Have you ever wanted to be a detective or a spy? Try this
experiment and see if you've got what it takes!
What you need:
- Different types of felt tip pens
- Jam jar
- Paper clips
- Friends and family
- Kitchen towel or other absorbent paper
- Something that your friends and family can steal - how about
1. Give your friends and family a pen and a piece of kitchen
2. Tell your friends and family that you're leaving your phone
somewhere in the house (don't leave it anywhere where strangers
could take it). Ask your friends and family to decide which one of
them will steal it. The thief has to take your phone and leave a
ransom note on the kitchen towel with the pen that you gave them.
Make sure you don't know who has taken the phone!
3. Return to the crime scene a few hours later. Is your phone
gone? Is there a ransom note? If there is, you can investigate the
4. Gather all the pens as evidence. Make sure you know which
person had each pen. You're going to compare ink from the pens to
the ink in the ransom note.
5. Cut the ransom note into 3cm strips.
6. Cut 3cm strips from a fresh piece of paper towel. With the
first pen, draw a small circle on a clean strip of paper. Repeat
with a new strip of paper for each pen you have.
7. Fill a jam jar with water. Use paper clips to attach some of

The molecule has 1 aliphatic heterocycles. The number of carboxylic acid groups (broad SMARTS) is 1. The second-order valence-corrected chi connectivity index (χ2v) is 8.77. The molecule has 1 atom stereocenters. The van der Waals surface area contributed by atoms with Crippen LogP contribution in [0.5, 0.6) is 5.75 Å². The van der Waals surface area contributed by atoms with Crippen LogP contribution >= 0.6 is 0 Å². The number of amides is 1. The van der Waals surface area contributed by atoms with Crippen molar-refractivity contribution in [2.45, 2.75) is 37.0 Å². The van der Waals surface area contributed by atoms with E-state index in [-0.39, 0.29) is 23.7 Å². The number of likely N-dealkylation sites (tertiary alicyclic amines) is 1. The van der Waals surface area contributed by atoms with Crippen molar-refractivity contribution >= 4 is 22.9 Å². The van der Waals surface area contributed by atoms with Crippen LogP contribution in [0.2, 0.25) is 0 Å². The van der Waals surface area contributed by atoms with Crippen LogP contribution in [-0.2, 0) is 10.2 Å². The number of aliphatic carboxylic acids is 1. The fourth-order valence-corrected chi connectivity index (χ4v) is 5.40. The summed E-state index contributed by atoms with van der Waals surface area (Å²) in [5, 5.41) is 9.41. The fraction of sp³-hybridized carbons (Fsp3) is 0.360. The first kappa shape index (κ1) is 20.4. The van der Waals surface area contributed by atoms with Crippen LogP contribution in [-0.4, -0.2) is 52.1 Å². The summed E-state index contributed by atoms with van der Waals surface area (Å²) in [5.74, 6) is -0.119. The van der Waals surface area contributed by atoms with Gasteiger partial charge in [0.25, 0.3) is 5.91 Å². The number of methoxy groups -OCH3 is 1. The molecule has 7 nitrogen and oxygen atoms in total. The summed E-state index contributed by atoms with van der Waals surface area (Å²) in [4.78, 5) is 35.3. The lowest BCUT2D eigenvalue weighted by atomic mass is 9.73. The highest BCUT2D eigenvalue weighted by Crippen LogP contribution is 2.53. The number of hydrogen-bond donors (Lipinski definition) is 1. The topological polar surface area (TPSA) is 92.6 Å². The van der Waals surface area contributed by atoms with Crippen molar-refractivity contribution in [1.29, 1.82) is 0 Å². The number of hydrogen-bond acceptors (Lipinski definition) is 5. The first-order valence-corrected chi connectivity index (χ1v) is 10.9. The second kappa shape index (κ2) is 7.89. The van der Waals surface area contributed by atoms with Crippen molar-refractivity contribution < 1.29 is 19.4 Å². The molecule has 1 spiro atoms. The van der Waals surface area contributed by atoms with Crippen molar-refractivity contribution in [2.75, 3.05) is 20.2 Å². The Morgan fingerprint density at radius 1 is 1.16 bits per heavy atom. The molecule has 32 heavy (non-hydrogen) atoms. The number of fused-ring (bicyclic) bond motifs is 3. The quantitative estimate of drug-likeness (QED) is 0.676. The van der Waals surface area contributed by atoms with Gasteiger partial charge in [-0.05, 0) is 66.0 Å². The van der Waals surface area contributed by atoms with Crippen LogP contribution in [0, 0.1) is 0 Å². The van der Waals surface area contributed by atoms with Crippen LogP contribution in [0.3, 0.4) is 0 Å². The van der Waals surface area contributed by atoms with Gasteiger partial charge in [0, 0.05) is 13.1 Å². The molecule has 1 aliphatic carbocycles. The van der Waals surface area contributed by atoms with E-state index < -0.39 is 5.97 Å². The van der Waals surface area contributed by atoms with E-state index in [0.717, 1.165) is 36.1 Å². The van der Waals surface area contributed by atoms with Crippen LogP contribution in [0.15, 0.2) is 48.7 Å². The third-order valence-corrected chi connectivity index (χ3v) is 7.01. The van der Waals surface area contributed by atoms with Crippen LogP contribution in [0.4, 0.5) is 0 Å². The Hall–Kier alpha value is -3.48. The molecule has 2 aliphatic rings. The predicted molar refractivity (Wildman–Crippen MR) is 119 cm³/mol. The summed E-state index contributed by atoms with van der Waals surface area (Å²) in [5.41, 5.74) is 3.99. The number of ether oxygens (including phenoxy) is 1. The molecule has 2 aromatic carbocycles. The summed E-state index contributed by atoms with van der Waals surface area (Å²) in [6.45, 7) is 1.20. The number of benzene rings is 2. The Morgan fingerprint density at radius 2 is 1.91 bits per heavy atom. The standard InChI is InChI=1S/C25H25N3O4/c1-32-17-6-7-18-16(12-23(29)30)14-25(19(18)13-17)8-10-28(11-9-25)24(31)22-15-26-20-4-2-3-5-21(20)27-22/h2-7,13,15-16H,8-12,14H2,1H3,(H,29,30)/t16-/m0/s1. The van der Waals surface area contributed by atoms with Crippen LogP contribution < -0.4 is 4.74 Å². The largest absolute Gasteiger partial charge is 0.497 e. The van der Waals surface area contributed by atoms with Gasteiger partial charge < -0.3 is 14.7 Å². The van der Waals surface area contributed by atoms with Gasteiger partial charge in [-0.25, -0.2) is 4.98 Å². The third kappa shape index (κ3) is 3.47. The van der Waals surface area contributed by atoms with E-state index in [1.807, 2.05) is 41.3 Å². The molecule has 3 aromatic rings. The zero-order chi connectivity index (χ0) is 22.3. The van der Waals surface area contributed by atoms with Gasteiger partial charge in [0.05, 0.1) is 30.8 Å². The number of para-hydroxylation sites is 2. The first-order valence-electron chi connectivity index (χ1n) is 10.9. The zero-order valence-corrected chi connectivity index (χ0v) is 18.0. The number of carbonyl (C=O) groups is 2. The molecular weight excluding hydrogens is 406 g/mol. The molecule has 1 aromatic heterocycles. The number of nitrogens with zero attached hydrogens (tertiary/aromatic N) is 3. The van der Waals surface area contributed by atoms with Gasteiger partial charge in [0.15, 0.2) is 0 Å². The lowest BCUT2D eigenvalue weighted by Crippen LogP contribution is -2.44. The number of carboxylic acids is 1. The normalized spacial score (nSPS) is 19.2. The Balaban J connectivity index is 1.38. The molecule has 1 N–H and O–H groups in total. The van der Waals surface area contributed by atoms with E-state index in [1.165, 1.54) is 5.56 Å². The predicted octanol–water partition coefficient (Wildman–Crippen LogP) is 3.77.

the paper strips from the ransom note to the edge of the jar. Dip
the bottom of the paper strip in the water, but make sure the water
doesn't touch the ink.
8. Use more paper clips to attach the strips of paper with felt
tip pen circles to the edge of the jar. Dip the bottom of the
papers in the jar, but make sure the water doesn't touch the ink
9. Over the next hour, the water will rise up the paper. What
can you see?
The ink from each type of pen will separate into patterns of
different colours. Do any of the colour patterns match? Compare the
ink pattern from the ransom note to the pattern of each pen. That's
What's going on?
Felt tip ink is made up of different types of molecules. Each
different pen is made up of different combinations of molecules.
When you dip the paper into the water, the water travels up the
The water dissolves the ink spots. Ink molecules travel with the
water as it continues up the paper. The most water-soluble ink
molecules are carried towards the top of the paper. Less
water-soluble ink molecules don't travel as far. This forms the ink
patterns you can see.
This technique is called chromatography. Real
forensic scientists use it to solve crimes.
You can match the ink pattern from the ransom note to one of the
pens. The person with that pen is the thief!